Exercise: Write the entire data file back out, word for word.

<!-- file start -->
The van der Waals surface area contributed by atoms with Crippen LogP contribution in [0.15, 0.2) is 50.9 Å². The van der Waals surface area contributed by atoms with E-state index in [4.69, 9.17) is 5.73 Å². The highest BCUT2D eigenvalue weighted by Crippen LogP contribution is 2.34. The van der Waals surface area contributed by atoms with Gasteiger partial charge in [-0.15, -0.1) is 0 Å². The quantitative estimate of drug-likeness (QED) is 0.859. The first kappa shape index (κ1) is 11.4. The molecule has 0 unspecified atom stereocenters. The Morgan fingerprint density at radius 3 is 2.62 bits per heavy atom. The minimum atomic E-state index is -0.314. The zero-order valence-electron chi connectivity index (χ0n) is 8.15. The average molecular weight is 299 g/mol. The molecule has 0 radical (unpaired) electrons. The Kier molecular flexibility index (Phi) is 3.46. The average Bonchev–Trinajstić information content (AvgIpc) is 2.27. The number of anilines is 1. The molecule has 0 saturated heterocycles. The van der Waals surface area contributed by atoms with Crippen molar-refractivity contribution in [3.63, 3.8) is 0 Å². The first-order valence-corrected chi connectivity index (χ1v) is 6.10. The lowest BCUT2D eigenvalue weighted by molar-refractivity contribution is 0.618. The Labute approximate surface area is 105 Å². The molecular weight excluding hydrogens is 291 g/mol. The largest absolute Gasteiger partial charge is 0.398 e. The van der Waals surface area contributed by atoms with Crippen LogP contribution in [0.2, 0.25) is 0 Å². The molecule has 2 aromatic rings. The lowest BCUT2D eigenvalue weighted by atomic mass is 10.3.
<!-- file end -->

The van der Waals surface area contributed by atoms with Crippen LogP contribution in [0.15, 0.2) is 50.9 Å². The van der Waals surface area contributed by atoms with E-state index in [4.69, 9.17) is 5.73 Å². The highest BCUT2D eigenvalue weighted by Crippen LogP contribution is 2.34. The van der Waals surface area contributed by atoms with Gasteiger partial charge in [-0.15, -0.1) is 0 Å². The quantitative estimate of drug-likeness (QED) is 0.859. The first kappa shape index (κ1) is 11.4. The molecule has 0 unspecified atom stereocenters. The Morgan fingerprint density at radius 3 is 2.62 bits per heavy atom. The minimum atomic E-state index is -0.314. The zero-order valence-electron chi connectivity index (χ0n) is 8.15. The average molecular weight is 299 g/mol. The molecule has 0 radical (unpaired) electrons. The Kier molecular flexibility index (Phi) is 3.46. The average Bonchev–Trinajstić information content (AvgIpc) is 2.27. The number of anilines is 1. The molecule has 0 saturated heterocycles. The van der Waals surface area contributed by atoms with Crippen molar-refractivity contribution in [3.63, 3.8) is 0 Å². The first-order valence-corrected chi connectivity index (χ1v) is 6.10. The lowest BCUT2D eigenvalue weighted by molar-refractivity contribution is 0.618. The Labute approximate surface area is 105 Å². The molecular weight excluding hydrogens is 291 g/mol. The largest absolute Gasteiger partial charge is 0.398 e. The van der Waals surface area contributed by atoms with Crippen LogP contribution in [0.2, 0.25) is 0 Å². The molecule has 2 aromatic rings. The lowest BCUT2D eigenvalue weighted by atomic mass is 10.3.